Millar was both a student of human nature and possessed of a perverse sense of fun. His best jokes turned on others' greed and love of money, and his pet theory was that every man had his price – the trick was to figure out what it was. (One of his favorite pranks was to leave $1 bills on the sidewalk, then watch the expressions of passersby as they furtively pocketed them.) His last will and testament exemplified his unusual sense of humor and put to the test his notions about every man having his price. Given Millar's obvious familiarity with the law, he had to have known what the execution of his will would do to the judicial system he'd long been part of – indeed, that was probably the motivation behind his wacky stipulations. Millar's death afforded him one last chance to tweak the beard of the legal system, and he took it. [...]
June 18th, 2009
[Lord Carlile said...] It should be emphasised that photography of the police by the media or amateurs remains as legitimate as before, unless the photograph is likely to be of use to a terrorist. This is a high bar.
It is inexcusable for police officers ever to use this provision to interfere with the rights of individuals to take photographs.
The police must adjust to the undoubted fact that the scrutiny of them by members of the public is at least proportional to any increase in police powers – given the ubiquity of photograph and video-enabled mobile phones.
[Via Memex 1.1]
June 3rd, 2009
May 12th, 2009
No doubt this bizarre plea bargain will inspire a scriptwriter or two over the next few months:
A Maryland woman involved with a group described as a religious cult pleaded guilty in the starvation death of her son, but insisted that the charges be dropped when he is resurrected.
The condition was made a part of Ria Ramkissoon's plea agreement, officials said. She entered the plea Monday in Baltimore, Maryland, to a first-degree felony count of child abuse resulting in death, her attorney, Steven Silverman, said Tuesday.
Ramkissoon, a member of a group called One Mind Ministries, believes Javon Thompson, her year-old son, will rise again, and as part of her plea agreement, authorities agreed to the clause.
In court Monday, it was clarified that the "resurrection clause" would apply only in the case of Javon's actual resurrection — not a perceived reincarnation, Silverman said.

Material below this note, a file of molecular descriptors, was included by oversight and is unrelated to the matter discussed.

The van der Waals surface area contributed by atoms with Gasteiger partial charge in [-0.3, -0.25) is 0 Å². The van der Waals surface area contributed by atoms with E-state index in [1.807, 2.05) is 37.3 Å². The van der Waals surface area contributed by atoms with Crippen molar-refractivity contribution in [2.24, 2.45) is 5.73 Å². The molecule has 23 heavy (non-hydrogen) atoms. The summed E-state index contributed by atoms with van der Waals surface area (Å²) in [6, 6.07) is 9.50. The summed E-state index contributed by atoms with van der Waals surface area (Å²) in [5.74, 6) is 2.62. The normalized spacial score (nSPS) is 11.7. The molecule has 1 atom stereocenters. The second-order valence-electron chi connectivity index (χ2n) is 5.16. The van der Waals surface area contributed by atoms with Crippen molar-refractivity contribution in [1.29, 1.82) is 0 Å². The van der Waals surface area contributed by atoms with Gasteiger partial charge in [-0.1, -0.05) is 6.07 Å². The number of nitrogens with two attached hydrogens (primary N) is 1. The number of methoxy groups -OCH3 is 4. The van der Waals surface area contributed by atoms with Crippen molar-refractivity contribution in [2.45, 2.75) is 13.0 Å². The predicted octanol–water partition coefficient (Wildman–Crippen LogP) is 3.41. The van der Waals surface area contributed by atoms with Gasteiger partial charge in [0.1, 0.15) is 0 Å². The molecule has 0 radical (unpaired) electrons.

[Via Ben Goldacre]
April 15th, 2009
In the middle of a fascinating
[It was accepted...] that a commutation of sentence could be offered subject to a condition which the defendant was free to accept or not. [...] More unusually, a condemned man was pardoned in 1730 on condition that he allow one Cheselden, a celebrated surgeon, to perforate his eardrum in order to study the effect on his hearing.
24 December 1730 Last night a reprieve came down to Newgate for respiting the execution of Charles Ray, condemn'd for stealing 5 watches, and he is shortly to undergo the experiment of having the drum of his ear cut out, and is afterwards to have his Majesty's most gracious free pardon. [Grub-street Journal]
7 January 1731 The experiment to be tryâ€™d on Cha. Ray in Newgate, is in order to discover, whether deafness cannot be curâ€™d by purging. It is to be done by an instrument, which is to cut the Tympanum, or drum of the ear, which will demonstrate whether the hearing proceeds from the Tympanum, or from the nerves that lie between that and the conseptor of the ear, it being the opinion of several eminent surgeons, that deafness is principally occasioned by obstructions in the said nerves. The tryal of the experiement is put off to next week. We hear it is laid aside. [Grub-street Journal]
- Although the excerpt I quoted makes no mention of Dr. Cheselden, later reports quoted on the same page do refer to him as the surgeon in question. ↩